Apart from Personal Kanban, our family has also been using checklists quite effectively as part of our organization strategy. At least, I believed that we were using them effectively, until very recently.
The First Inkling of Trouble
Some doubt crept in as I finished Cheryl Carter’s book on the F.I.R.S.T technique (at last!). A point she made about parents having to find other ways to repeat instructions to children with AD/HD, other than nagging that is, struck a chord. She specifically includes checklists as a valuable mechanism to do this, stressing that the checklist must “speak”, not the parent.
I realized that our checklists to get the boys through their morning and evening routines were not speaking very loudly at all.
Although they have helped us to create a regular routine very successfully, I can’t remember how many times we’ve had to ask “Have you done the first two on the list?” or “Is your list done?”. This was starting to feel like nagging, and affecting the boys’ willingness to stick with the checklists.
It appeared that the checklists had served their purpose and it was time to evolve.
The Friendly Suggestion
Enter Jim Benson of Personal Kanban 101 fame. On a recent brainstorm on Personal Kanban with other kanban friends, he suggested turning these checklists into a kanban with swimlanes for each of the boys and actual check boxes that they can check off to show progress.
With one fell swoop, he had solved our “speaking” problem!
This past weekend, I set to creating two kanbans based on this idea. I settled on using poster board covered with clear plastic film. This way, the boys could easily check progress with whiteboard markers and erase again afterwards. The boys also added their personal touch. Instead of naming the tasks, I asked each of them to draw or paste pictures to represent the tasks visually.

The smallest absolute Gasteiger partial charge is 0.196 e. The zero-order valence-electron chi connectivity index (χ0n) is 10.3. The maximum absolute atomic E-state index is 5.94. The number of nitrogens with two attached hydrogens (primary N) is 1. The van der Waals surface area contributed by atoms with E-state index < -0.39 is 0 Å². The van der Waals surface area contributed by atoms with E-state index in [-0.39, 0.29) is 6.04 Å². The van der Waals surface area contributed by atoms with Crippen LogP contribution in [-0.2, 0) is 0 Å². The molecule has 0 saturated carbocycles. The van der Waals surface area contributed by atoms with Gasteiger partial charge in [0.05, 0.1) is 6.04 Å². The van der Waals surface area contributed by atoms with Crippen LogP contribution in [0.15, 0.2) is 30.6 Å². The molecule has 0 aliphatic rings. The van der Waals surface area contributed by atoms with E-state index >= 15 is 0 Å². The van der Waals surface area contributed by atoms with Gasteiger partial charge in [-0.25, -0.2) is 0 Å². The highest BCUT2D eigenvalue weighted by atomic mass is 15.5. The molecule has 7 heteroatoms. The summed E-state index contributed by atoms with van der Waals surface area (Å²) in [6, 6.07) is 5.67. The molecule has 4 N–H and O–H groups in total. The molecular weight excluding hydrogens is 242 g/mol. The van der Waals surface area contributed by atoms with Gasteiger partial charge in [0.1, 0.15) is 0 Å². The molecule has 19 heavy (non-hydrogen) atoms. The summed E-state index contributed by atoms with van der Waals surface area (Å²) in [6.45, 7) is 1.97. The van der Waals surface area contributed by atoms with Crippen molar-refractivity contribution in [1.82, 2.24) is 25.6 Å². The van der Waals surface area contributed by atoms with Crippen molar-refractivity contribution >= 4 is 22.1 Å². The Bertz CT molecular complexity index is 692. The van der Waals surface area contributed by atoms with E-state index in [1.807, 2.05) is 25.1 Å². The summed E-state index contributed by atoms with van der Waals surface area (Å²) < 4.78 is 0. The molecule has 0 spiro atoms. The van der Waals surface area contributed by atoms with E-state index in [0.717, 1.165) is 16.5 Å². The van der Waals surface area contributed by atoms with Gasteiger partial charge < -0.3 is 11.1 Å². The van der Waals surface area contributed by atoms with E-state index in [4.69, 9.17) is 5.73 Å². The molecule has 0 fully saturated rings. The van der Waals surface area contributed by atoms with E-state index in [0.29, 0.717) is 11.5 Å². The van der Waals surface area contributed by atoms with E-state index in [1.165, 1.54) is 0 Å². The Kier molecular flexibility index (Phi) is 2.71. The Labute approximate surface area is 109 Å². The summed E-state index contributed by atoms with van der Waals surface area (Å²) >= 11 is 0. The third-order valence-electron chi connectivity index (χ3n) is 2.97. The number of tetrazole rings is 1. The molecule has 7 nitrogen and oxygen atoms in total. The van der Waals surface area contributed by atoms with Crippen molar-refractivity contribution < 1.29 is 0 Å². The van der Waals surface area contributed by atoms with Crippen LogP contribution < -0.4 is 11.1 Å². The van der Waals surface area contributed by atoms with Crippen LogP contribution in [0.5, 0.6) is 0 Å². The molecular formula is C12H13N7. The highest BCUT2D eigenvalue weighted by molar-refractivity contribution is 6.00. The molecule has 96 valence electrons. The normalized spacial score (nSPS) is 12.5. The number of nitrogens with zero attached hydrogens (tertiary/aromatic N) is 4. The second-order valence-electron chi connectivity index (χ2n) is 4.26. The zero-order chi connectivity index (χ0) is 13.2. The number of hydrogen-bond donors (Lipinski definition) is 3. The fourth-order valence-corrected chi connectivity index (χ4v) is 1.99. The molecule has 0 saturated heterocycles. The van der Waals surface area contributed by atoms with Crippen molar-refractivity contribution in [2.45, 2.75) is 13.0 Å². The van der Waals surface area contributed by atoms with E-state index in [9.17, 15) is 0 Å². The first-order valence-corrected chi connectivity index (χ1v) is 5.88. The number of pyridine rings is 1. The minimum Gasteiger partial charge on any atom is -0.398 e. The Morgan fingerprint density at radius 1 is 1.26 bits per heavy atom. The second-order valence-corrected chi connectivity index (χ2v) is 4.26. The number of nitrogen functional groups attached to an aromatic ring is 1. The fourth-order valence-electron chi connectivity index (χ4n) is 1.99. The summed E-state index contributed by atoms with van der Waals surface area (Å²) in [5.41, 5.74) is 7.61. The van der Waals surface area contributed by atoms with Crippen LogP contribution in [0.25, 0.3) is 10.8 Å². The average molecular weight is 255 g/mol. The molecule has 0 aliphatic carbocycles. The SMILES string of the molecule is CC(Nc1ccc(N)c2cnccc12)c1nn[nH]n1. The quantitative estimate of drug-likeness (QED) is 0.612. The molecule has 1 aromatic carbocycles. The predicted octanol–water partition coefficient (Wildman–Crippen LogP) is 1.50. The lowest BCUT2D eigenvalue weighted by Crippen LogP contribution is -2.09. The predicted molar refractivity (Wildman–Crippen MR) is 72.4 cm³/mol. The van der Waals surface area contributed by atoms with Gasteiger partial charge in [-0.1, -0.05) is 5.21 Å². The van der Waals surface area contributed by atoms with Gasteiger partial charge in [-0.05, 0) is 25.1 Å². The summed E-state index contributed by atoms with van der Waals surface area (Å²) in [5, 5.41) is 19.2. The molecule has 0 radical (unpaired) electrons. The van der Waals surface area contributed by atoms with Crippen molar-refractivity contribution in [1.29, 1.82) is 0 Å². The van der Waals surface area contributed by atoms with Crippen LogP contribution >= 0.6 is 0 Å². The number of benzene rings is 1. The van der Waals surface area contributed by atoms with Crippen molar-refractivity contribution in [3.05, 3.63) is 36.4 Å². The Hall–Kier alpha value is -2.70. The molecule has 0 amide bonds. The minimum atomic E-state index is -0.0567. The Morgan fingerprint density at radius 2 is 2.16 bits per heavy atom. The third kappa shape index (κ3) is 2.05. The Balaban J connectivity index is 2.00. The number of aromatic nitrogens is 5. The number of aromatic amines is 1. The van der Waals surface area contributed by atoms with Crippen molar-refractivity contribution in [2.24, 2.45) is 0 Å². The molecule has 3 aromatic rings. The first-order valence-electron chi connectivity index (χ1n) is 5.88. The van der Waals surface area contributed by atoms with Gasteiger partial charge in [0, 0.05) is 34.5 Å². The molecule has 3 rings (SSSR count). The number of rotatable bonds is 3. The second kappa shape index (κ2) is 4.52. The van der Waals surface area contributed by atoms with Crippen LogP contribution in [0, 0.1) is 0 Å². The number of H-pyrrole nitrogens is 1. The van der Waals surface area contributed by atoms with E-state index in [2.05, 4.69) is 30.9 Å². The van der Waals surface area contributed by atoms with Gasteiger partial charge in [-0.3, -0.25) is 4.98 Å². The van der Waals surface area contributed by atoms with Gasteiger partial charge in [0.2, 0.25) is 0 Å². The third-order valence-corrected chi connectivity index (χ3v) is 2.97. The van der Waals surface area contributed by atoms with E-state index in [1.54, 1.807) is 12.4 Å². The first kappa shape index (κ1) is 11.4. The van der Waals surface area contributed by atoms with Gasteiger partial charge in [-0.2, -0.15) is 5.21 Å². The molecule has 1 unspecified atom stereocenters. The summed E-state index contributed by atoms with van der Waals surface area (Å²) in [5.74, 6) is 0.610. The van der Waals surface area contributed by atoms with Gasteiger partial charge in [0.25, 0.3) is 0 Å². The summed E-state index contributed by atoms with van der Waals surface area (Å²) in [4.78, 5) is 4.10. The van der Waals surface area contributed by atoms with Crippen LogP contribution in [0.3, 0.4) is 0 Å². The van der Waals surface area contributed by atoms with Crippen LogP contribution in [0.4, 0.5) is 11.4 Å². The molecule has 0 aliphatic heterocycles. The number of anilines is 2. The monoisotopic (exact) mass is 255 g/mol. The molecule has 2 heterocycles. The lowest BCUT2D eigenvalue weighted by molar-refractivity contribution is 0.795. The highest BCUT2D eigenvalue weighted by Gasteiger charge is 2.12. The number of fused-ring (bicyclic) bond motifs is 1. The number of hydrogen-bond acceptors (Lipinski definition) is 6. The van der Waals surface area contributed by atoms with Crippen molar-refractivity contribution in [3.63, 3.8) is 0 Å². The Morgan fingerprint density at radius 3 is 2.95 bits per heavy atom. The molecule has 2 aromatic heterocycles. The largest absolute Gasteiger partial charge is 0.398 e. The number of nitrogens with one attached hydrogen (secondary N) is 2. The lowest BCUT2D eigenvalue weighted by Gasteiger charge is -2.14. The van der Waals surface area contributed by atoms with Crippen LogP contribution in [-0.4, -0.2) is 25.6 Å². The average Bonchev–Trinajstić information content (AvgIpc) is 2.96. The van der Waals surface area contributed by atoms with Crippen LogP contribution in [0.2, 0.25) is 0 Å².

Here’s the end result:
The Visualization Revolution
The boys took to the boards like ducks to water. Being creatively involved resulted in complete buy-in, and they barely needed an explanation of how to use the boards. Suddenly we all know exactly who’s supposed to be doing what, and if there is a potential resource conflict (1 bath, 2 kids).
I also realized after one day that this kanban is completely wrong for our purposes.
When things took much longer to do on the first evening of using the boards, I thought that I had broken our well-tuned routine. Things should have been going better and faster with the kanban, not slower. Then I realized why.
The checklist had hidden the fact that the evening and morning routines are not by nature linear. Various constraints in our environment dictate a more fluid approach. On any given evening, these constraints may include availability of the bath, the exact time of dinner, which parent is needed for homework supervision and whether the nightly glass of milk after dinner has been drunk yet or not. Tasks don’t have to be done in order at all.
By changing to the visual kanban, I had exposed the actual flow. And by expecting linear completion of the tasks on the first evening, I had indeed broken the system and introduced waste in the form of delays and unnecessary waiting times. Once the boys were told that the order of the tasks is irrelevant, as long as all boxes are checked, things went back to their pre-kanban efficiency.
Visualization of actual flow truly is the secret to the success of kanban!
I’m itching to redo the boards. A non-linear flow requires a non-linear kanban. Watch this space.